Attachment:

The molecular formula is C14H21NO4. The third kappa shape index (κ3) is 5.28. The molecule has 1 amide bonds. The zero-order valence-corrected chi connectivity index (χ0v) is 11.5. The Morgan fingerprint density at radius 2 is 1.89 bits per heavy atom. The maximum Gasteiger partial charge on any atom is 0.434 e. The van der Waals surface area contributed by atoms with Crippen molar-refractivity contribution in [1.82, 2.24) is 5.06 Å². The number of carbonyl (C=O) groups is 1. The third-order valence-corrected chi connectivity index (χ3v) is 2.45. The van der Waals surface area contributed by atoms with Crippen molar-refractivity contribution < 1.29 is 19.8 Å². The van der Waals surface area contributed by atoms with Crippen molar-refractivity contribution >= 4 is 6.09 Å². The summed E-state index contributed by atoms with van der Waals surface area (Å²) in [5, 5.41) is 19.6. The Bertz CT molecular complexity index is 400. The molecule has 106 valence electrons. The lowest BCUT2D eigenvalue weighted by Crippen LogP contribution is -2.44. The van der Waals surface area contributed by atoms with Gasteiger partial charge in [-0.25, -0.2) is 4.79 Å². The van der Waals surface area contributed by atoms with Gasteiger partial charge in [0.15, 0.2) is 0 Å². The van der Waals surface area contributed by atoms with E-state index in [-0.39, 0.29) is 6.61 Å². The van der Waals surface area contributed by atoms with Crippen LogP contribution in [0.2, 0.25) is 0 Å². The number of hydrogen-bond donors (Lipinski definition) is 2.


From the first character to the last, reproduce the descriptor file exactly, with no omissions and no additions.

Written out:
The molecular formula is C14H21NO4. The third kappa shape index (κ3) is 5.28. The molecule has 1 amide bonds. The zero-order valence-corrected chi connectivity index (χ0v) is 11.5. The Morgan fingerprint density at radius 2 is 1.89 bits per heavy atom. The maximum Gasteiger partial charge on any atom is 0.434 e. The van der Waals surface area contributed by atoms with Crippen molar-refractivity contribution in [1.82, 2.24) is 5.06 Å². The number of carbonyl (C=O) groups is 1. The third-order valence-corrected chi connectivity index (χ3v) is 2.45. The van der Waals surface area contributed by atoms with Crippen molar-refractivity contribution < 1.29 is 19.8 Å². The van der Waals surface area contributed by atoms with Crippen molar-refractivity contribution >= 4 is 6.09 Å². The summed E-state index contributed by atoms with van der Waals surface area (Å²) in [5, 5.41) is 19.6. The Bertz CT molecular complexity index is 400. The molecule has 106 valence electrons. The lowest BCUT2D eigenvalue weighted by Crippen LogP contribution is -2.44. The van der Waals surface area contributed by atoms with Gasteiger partial charge in [-0.25, -0.2) is 4.79 Å². The van der Waals surface area contributed by atoms with Gasteiger partial charge in [0.15, 0.2) is 0 Å². The van der Waals surface area contributed by atoms with E-state index in [-0.39, 0.29) is 6.61 Å². The van der Waals surface area contributed by atoms with Crippen LogP contribution in [0.2, 0.25) is 0 Å². The number of hydrogen-bond donors (Lipinski definition) is 2.